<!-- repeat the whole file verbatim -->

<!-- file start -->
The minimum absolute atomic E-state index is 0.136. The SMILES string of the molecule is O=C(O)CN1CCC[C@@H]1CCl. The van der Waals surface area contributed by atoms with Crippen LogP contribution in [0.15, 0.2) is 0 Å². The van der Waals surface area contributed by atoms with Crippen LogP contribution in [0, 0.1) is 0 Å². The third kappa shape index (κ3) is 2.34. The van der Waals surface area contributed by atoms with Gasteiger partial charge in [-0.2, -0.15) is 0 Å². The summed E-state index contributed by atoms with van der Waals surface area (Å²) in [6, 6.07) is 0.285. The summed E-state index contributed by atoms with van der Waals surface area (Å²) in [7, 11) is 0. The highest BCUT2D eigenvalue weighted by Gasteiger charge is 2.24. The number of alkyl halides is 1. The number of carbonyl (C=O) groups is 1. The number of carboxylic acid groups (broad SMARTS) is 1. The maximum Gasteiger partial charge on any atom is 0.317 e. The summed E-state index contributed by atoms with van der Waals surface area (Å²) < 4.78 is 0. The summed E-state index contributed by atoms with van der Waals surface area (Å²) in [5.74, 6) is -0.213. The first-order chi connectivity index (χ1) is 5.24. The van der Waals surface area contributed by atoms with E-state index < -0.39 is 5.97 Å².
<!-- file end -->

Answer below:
The minimum absolute atomic E-state index is 0.136. The SMILES string of the molecule is O=C(O)CN1CCC[C@@H]1CCl. The van der Waals surface area contributed by atoms with Crippen LogP contribution in [0.15, 0.2) is 0 Å². The van der Waals surface area contributed by atoms with Crippen LogP contribution in [0, 0.1) is 0 Å². The third kappa shape index (κ3) is 2.34. The van der Waals surface area contributed by atoms with Gasteiger partial charge in [-0.2, -0.15) is 0 Å². The summed E-state index contributed by atoms with van der Waals surface area (Å²) in [6, 6.07) is 0.285. The summed E-state index contributed by atoms with van der Waals surface area (Å²) in [7, 11) is 0. The highest BCUT2D eigenvalue weighted by Gasteiger charge is 2.24. The number of alkyl halides is 1. The number of carbonyl (C=O) groups is 1. The number of carboxylic acid groups (broad SMARTS) is 1. The maximum Gasteiger partial charge on any atom is 0.317 e. The summed E-state index contributed by atoms with van der Waals surface area (Å²) < 4.78 is 0. The summed E-state index contributed by atoms with van der Waals surface area (Å²) in [5.74, 6) is -0.213. The first-order chi connectivity index (χ1) is 5.24. The van der Waals surface area contributed by atoms with E-state index < -0.39 is 5.97 Å².